“It underscores the need for us all, when we’re out enjoying our wonderful county, to prevent tick bites,” said Karen Holbrook, Sonoma County deputy health officer.

Holbrook recommended people wear long pants and light-colored clothing that makes it easier to notice the dark-colored arthropods, which must feed on the blood of their host to survive. Other precautions include spraying your clothing with permethrin insecticide; using an insect repellent on your skin containing at least 20 percent DEET; and showering soon after returning from areas where ticks abound.

Although tick activity is high in the spring and early summer, ticks are active yearlong, Holbrook said. County officials said Lyme disease is endemic in Sonoma County, with 81 cases between 2005 and 2014, which meets the surveillance case definition under CDC standards.

That figure, however, is a “gross underrepresentation” of the number of Lyme and associated diseases in the county, said Elizabeth Large, a naturopathic physician with Eric Gordon Medical Associates, a Santa Rosa-based practice that specializes in treating chronic disorders such as Lyme disease, arthritis and chronic fatigue syndrome.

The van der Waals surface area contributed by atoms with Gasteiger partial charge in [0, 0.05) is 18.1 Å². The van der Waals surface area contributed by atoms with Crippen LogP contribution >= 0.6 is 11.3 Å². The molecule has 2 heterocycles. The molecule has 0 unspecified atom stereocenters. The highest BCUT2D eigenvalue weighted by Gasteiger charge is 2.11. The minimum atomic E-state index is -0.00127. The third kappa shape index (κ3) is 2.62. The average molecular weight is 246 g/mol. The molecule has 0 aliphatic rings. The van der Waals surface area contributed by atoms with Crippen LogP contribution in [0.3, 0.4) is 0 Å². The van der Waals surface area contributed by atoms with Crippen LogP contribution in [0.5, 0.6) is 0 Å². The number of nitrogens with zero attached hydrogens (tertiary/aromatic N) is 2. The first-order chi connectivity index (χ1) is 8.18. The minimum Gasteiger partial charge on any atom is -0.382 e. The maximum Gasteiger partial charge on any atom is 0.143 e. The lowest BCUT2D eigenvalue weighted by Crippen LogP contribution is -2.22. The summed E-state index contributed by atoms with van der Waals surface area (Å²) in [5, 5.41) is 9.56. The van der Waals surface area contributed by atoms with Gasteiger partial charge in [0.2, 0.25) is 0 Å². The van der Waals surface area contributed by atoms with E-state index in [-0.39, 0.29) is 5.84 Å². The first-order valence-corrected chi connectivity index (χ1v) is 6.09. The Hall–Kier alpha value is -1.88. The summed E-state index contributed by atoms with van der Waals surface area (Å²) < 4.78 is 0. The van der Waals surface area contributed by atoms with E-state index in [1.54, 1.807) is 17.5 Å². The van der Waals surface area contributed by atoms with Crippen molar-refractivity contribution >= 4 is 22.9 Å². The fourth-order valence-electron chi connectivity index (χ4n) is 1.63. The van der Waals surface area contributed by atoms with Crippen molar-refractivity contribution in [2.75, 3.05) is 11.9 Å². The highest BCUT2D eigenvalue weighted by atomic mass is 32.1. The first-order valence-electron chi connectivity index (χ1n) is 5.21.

Based on the volume of patients seen by her practice, Large said, the number of Lyme infections and associated co-infections during that 10-year period is probably in “the thousands.”

She said determining whether someone has Lyme disease is based on a clinical diagnosis, one that takes into account the totality of patients’ symptoms and their medical history. Earlier this week, Large, who has expertise in pediatric Lyme, saw Luccia for the first time at her medical office in northeast Santa Rosa. Luccia’s grandmother and mother discussed the once-active girl’s medical history, including her bout with the illness and the battery of tests and treatments she’s undergone since February.

“She sometimes can’t tell you what she’s had for breakfast,” Zablocki said.